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Germany makes ‘bitter’ decision to return to coal and Italy contemplates rationing as Russia cuts gas supplies to Europe

June 20, 2022, 11:21 AM UTC
Updated June 20, 2022, 12:55 PM UTC

Italy may start rationing natural-gas consumption to certain industrial giants, after Russia’s Gazprom halved supplies on Friday.

On the weekend, the newspaper Corriere della Sera reported that the Italian government and energy industry would meet Tuesday and Wednesday to discuss the crisis, with the likely outcome being the introduction of a state of alert under the country’s gas emergency protocol.

That’s one step below a state of emergency, and one above the current “pre-alert” level.

Italy and its industry are highly dependent on Russian gas, which until recently accounted for 40% of gas imports—the state energy agency Enea said Thursday that the percentage had fallen to below 24% in the first five months of this year, as European countries including Italy have scrambled to abandon Russian fossil fuels.

Russia retaliates

That push to starve Putin’s war machine, along with other forms of European support for Ukraine, has prompted Russia to retaliate in fits and starts.

Around a month ago, Gazprom completely cut supplies to Finland, after the Nordic nation applied to join NATO. The Russian gas giant used the same justification as it did when cutting off Poland, Bulgaria, the Netherlands and then Denmark: the countries refused to pay for their gas in rubles, as Moscow has demanded.

Last week, Gazprom cut off France entirely, while halving supplies to Italy and Slovakia. It blamed the French cutoff on sanctions, claiming that key equipment for the original Nord Stream 1 pipeline between Russia and Germany—from which France gets its Russian gas—is now stuck in Canada, where it was sent for refurbishment.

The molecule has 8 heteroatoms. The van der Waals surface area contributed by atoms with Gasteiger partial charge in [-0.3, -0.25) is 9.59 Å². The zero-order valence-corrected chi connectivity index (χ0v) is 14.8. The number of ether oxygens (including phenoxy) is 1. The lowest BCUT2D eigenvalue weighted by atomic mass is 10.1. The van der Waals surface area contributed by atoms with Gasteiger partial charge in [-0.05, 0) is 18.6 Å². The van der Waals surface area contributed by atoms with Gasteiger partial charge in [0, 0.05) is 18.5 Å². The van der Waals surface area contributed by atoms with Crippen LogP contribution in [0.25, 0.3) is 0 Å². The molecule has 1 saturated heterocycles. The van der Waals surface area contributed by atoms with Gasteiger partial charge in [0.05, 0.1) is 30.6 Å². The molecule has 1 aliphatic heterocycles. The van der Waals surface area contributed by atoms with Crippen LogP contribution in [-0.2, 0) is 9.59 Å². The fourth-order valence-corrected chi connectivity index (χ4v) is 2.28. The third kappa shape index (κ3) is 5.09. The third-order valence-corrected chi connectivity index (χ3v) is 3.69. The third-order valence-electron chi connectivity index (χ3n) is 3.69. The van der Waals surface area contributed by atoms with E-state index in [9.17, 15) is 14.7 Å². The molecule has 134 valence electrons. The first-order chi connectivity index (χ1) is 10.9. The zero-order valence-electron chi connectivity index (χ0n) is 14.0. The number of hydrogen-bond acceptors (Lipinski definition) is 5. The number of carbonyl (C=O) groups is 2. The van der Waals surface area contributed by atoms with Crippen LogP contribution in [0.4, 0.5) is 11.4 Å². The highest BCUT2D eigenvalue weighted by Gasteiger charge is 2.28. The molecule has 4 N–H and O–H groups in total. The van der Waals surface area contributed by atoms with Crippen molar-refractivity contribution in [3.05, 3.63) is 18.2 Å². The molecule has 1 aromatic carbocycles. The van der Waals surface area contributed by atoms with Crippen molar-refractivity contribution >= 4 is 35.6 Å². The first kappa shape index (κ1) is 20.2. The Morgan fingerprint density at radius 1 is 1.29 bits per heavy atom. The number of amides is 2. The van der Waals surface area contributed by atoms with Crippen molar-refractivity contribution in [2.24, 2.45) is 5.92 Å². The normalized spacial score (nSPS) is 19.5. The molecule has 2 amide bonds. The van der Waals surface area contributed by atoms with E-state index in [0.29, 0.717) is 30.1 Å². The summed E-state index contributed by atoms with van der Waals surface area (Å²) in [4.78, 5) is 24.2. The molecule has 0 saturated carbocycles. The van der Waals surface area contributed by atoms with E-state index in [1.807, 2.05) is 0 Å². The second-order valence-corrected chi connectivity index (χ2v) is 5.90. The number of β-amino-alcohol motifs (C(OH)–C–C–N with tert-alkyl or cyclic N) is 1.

Italian Prime Minister Mario Draghi, speaking on behalf of both his country and Germany, characterized Gazprom’s justifications as “a lie”, and said the decisions were political.

Ukrainian President Volodymyr Zelenskyy said the cuts amounted to “blackmail”, and it’s hard to escape that conclusion, given that Gazprom CEO Alexei Miller has suggested Germany’s 60% reduction in Nord Stream deliveries could be solved by the opening of Nord Stream 2—the beyond-contentious pipeline that Berlin canned days before Russia invaded Ukraine.

Drastic measures

With Europe now starting to dig into gas reserves that are meant to be held back for the winter, the German government is now preparing to take drastic measures to lessen gas consumption.

On Sunday, Economy and Climate Action Minister Robert Habeck was forced to betray the latter part of that portfolio for the former—to cut down on the use of gas for electricity generation, he announced a return to its dirtier alternative, coal.

Habeck, who has been trying to phase out coal power generation by the end of the decade, described the decision to reopen shuttered coal plants as “bitter, but simply necessary in this situation to lower gas usage.”

Italy would also ramp up coal-fired power generation under its likely state of alert.

In Germany, natural gas is primarily used in industry and in domestic heating. Accordingly, Habeck also wants to cap domestic heating, and reduce industrial use by quickly establishing an auction model, under which companies would get financial compensation for cutting down on their gas consumption.

German industrial representatives responded positively, if wearily.

“Every kilowatt hour counts,” Siegfried Russwurm, president of the Federation of German Industries (BDI), told the DPA press agency—echoing Habeck’s words in a video plea to the nation last week, urging consumption cuts.

The liberal Free Democrats, who are the smallest party in Germany’s governing coalition, are also calling for Germany to reverse its fracking ban. They point out that the country is stepping up its imports of U.S. liquefied natural gas (LNG), which is largely derived from fracking.

As European countries race to ensure they have enough gas for the winter—and for the power requirements of summer heatwaves, one of which just rolled over the continent unseasonably early—they are urgently turning to a variety of gas-producing countries.

Claudio Descalzi, the CEO of Italian state-controlled supermajor Eni, told Corriere della Sera that his company was stepping up imports from Algeria and Azerbaijan, with Mozambique probably becoming an important source down the line. He said diversification—plus the measures that will likely be introduced this week—should help Italy survive the winter.

This article was updated on June 20 to note that Europe is tapping reserves meant for the winter.

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